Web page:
You may also be wondering how you are going to manage work in the long term. The truth is, it probably won't be easy.
While work can give valuable structure to your life as you support your child through treatment, there may be times when it's simply not possible.
In this case, if you are an employee, you have certain rights. You may be entitled to take some unpaid leave and also to work flexibly.
"All I could focus on was my son. Things like work and bills I couldn’t deal with at all."
Time off for dependants
If you are an employee, you have the right to unpaid time off work to deal with emergencies involving a dependant, such as an unexpected or sudden crisis.
This time off can be used to deal with the immediate problem or plan how to handle it, but it can’t be used for long-term care. How much time off you can take will depend on your situation.
All parents are entitled to 18 weeks of parental leave. This is normally unpaid and is available for each child up to their 18th birthday.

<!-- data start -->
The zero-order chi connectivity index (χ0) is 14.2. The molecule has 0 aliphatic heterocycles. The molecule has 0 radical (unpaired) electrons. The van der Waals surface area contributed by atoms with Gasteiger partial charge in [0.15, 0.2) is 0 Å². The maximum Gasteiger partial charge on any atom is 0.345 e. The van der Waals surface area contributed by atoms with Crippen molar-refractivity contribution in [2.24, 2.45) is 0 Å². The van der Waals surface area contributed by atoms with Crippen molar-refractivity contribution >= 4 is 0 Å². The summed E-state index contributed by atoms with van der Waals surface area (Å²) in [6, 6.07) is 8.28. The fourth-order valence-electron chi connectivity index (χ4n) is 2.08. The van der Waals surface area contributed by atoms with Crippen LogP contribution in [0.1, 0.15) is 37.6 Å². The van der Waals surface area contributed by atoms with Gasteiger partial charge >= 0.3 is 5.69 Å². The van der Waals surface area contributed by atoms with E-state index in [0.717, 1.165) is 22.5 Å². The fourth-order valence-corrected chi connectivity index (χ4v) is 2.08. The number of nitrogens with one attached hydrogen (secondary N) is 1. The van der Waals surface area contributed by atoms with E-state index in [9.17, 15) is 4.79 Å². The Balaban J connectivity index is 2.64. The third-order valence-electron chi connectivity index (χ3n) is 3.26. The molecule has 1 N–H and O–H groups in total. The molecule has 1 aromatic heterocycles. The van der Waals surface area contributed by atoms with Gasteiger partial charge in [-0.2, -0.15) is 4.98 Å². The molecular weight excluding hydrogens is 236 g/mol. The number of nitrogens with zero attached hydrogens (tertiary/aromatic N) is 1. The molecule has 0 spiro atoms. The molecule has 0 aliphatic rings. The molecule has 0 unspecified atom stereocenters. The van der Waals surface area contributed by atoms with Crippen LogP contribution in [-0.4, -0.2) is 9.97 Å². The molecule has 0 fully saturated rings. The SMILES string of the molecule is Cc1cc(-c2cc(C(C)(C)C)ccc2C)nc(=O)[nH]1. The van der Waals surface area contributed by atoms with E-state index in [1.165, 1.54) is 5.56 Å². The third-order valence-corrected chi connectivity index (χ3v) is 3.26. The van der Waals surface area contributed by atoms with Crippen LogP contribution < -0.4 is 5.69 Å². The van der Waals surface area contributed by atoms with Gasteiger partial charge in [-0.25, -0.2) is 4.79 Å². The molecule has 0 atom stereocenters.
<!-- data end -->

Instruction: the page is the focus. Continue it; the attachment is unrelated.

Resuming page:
You can take a maximum of four weeks in any one year unless your employer agrees otherwise. The general rule is that leave must be taken in weekly blocks. However, if your child is disabled (which is the case under the Equality Act for anyone with a cancer diagnosis), you should be able to take odd days off.
You will need to have worked for the organisation for at least one year.
This scheme is different to the Shared Parental Leave entitlement for parents.
Anyone can ask their employer to work flexibly, but if you have worked for your employer continuously for 26 weeks you have a statutory right to ask for flexible working.
You could ask to work from home, for example, or to work flexi hours or part-time.
Get the support you need
If dealing with your child's illness becomes too stressful and you are struggling at work, you could speak to your GP. They may suggest the option of a 'fit note'.
To find out more about your employment rights, speak to your CLIC Sargent Social Worker or contact CLIC Sargent's Welfare Advice Service on 0800 915 4439 or email@example.com
- Whether you are continuing to work or your income has reduced, you are entitled to financial support once your child has been diagnosed. Learn what help you could get for your situation
- Contact our friendly Welfare Advice team to speak to someone about finances, benefits, employment, debt and more
Updated January 2018, next review due 2019.